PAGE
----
The German economy is heavily export-oriented, with exports accounting for more than one-third of national output. As a result, exports traditionally have been a key element in German macroeconomic expansion. Germany is a strong advocate of closer European economic integration, and its economic and commercial policies are increasingly determined by agreements among European Union (EU) members. Germany uses the common European currency, the Euro, and its monetary policy is set by the European Central Bank.
Despite this external vulnerability, most foreign and German experts consider domestic structural problems to be the main cause of recent sluggish performance. An inflexible labour market is the main cause of persistently high unemployment. Heavy bureaucratic regulations burden many businesses and the process of starting new businesses. German employers, even during periods of relatively fast growth, say they often prefer to invest overseas or install more machinery, rather than make job-creating investments at their domestic facilities.
Ten years after the unification of the two German states, great progress has been made in raising the standard of living in eastern Germany, introducing a market economy and improving infrastructure there. At the same time, the process of convergence between East and West is taking longer than originally expected and, on some measures, has stagnated since the mid-1990s. Eastern economic growth rates have been slower than in the West in recent years, unemployment is twice as high, prompting many skilled easterners to seek work in the West, and productivity continues to lag. Eastern consumption levels are dependent on public net financial transfers from West to East totalling about $65 billion per year, or over 4% of the GDP of western Germany. The German news magazine "Der Spiegel" estimates the total reunification costs at 1.25 trillion. In addition to social assistance payments, the government plans to extend funds to promote eastern economic development through 2019.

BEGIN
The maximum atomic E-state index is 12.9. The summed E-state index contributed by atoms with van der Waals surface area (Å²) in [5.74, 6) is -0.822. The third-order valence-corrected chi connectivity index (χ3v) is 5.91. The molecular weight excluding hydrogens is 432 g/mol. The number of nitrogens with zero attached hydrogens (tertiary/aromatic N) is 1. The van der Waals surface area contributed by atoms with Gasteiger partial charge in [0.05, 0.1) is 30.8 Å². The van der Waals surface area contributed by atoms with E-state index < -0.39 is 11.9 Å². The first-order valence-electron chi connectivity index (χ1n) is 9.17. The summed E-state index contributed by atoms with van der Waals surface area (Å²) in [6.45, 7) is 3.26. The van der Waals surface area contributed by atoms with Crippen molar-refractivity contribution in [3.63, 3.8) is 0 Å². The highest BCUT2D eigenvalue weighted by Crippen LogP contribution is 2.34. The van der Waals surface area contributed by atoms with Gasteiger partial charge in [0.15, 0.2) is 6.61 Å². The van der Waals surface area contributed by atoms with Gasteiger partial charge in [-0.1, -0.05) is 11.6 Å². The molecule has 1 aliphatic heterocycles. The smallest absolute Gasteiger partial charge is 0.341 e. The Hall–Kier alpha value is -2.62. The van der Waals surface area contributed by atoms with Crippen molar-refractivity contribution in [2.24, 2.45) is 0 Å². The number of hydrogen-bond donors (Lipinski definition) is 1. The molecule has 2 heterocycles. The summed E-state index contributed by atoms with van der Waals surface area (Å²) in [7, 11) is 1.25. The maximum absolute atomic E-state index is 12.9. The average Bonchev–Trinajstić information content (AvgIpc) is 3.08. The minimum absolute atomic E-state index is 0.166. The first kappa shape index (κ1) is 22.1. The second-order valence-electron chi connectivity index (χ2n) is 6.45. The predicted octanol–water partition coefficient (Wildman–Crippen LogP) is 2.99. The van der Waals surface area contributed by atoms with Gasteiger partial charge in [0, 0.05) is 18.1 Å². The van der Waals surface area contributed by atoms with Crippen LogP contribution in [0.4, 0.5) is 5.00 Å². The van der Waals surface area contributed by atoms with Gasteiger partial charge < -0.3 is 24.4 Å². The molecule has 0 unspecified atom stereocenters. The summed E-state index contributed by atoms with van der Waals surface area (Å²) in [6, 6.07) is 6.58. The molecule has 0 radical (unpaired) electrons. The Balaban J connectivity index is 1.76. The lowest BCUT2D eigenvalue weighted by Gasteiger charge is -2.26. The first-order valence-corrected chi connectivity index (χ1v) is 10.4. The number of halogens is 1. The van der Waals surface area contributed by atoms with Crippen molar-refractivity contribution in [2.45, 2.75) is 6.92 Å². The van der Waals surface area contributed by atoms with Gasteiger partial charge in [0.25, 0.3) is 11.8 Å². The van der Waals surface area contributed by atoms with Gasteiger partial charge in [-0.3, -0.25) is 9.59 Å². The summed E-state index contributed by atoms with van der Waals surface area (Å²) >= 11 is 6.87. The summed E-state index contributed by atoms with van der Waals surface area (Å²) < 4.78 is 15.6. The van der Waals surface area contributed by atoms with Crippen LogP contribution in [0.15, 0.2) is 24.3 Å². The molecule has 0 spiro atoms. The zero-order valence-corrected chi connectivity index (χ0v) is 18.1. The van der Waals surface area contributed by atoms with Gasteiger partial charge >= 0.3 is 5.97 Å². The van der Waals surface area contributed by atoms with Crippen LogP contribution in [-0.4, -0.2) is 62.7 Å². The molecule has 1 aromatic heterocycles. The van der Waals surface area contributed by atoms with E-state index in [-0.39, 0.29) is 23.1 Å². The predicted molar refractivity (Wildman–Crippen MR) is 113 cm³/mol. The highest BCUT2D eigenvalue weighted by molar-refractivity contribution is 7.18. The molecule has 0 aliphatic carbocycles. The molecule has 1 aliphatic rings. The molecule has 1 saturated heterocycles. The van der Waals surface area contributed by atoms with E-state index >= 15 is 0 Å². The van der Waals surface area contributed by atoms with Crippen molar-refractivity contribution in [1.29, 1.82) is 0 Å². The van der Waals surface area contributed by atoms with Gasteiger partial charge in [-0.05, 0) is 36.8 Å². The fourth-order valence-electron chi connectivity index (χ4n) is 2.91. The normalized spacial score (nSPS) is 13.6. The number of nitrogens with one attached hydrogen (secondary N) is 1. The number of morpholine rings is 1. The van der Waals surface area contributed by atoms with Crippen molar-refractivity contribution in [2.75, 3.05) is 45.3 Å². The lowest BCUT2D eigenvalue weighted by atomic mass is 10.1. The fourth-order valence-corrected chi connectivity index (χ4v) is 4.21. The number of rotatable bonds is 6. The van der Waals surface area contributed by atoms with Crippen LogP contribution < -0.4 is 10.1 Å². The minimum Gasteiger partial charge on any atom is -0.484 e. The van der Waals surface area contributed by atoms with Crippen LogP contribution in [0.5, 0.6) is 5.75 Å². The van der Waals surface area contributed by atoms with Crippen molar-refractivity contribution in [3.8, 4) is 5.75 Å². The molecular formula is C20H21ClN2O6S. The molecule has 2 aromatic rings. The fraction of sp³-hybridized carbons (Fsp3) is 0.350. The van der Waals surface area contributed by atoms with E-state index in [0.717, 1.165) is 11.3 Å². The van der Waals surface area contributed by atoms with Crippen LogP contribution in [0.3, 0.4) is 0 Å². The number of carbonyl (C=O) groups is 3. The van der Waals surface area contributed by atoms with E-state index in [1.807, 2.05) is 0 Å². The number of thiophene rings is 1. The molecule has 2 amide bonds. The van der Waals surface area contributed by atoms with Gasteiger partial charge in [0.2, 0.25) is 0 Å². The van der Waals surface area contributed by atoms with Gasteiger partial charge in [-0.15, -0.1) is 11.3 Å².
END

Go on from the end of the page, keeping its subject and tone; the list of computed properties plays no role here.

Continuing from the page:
The United States is Germany's second-largest trading partner, and U.S.-German trade has continued to grow strongly. Two-way trade in goods and services totalled $88 billion in 2000. U.S. exports to Germany were $29.2 billion while U.S. imports from Germany were twice as high, $58.7 billion. At $29.5 billion, the U.S. trade deficit with Germany is the United States' fourth-largest, after China, Japan, and Canada. Major U.S. export categories include aircraft, electrical equipment, telecommunications equipment, data processing equipment, and motor vehicles and parts. German export sales are concentrated in motor vehicles, machinery, chemicals, and heavy electrical equipment. Much bilateral trade is intra-industry or intra-firm.